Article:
The word alternative is one of those shifty terms, with a definition that changes depending on perspective. For instance, something that is alternative to one person is the norm for another. Generally, the term alternative is considered to be defined by the fact that it is not considered to be in the majority or the mainstream.
Then again, sometimes the term "alternative" gets attached to the second instance of something. If a web server, such as Apache, exists, then any time a different web server gets mentioned, it gets the alternative badge, because we all assume that we all silently concede that whatever it is, it's an alternative to that big one that we all know about.
Problems of persistence
These thoughts occurred to me the other night while I was tracking down a bug in some simple animation software I wrote. In this software, a user clicks a frame in the timeline and that frame gets an overlay icon or badge to mark it as the current selection. If a user clicks the frame again, we assume that the user is toggling the selection off, so the badge gets removed. Pretty obvious, typical user interface (UI).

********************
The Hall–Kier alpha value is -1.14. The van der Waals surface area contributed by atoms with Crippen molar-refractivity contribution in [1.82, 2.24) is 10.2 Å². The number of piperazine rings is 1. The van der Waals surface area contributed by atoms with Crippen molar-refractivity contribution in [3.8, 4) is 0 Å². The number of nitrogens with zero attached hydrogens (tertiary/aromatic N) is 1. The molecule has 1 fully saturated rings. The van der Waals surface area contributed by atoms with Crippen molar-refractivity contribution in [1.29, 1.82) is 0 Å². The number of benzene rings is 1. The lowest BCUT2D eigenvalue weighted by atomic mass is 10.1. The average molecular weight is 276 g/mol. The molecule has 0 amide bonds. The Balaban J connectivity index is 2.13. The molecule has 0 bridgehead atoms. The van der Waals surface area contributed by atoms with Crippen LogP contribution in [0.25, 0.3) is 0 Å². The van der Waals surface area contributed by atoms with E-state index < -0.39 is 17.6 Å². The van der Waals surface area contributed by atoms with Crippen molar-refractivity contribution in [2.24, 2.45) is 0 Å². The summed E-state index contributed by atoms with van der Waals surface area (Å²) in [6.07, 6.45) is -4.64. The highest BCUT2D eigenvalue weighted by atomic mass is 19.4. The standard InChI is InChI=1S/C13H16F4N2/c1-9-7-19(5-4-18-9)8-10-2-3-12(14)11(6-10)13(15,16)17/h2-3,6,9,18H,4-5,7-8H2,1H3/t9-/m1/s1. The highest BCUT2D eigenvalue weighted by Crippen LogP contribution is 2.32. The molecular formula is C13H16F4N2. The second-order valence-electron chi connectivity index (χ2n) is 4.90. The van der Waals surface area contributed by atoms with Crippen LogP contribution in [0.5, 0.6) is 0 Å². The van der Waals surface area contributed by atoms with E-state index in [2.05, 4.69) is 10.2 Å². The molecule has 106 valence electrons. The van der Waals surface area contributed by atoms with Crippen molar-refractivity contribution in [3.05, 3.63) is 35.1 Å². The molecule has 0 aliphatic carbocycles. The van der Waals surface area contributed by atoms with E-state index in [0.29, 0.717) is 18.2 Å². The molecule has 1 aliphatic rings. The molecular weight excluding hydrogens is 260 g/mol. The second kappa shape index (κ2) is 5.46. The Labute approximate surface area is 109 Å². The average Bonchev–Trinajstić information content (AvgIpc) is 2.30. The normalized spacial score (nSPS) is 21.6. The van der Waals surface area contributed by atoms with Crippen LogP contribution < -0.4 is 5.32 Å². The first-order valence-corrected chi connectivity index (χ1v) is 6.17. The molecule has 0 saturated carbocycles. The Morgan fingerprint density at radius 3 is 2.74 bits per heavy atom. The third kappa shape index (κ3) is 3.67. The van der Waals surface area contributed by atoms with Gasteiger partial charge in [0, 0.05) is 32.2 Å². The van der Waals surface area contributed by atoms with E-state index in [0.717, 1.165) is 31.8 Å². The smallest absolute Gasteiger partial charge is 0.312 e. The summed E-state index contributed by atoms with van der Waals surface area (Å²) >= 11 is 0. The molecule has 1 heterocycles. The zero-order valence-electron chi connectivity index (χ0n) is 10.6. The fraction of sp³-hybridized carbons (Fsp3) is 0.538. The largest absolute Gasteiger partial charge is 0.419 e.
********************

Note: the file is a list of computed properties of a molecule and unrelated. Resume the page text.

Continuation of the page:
Click on, click off.
The problem was that if a user tried to select the same frame again to re-select it, the frame would refuse to be selected because it already believed itself to be the active selection. The problem was solved pretty easily by some rudimentary garbage collection (although the larger problem is that the application needs a more robust selection library, but I digress), but it dawned on me that this issue was similar to what we, as a community of computer users, experience when we speak about applications.
Whether an application is the first on the scene, or one that is best marketed, or one that gets adopted by a majority of influential companies, we computerists often award a badge to one application early on, when it's fresh. There's an implication that that software earned that badge by merit. And as that software grows and develops, it gets to keep that badge.
The badge we give it is the right to be The One to which anything else is an alternative. We do it with open source projects and closed source projects alike. We assign this invisible and silent Seal of Authenticity without any RFC, without debate or survey. Sometimes the badge is, if only by default, accurate; if there really is no other application like it, then it's hard to argue against referring to a software that comes later as an alternative.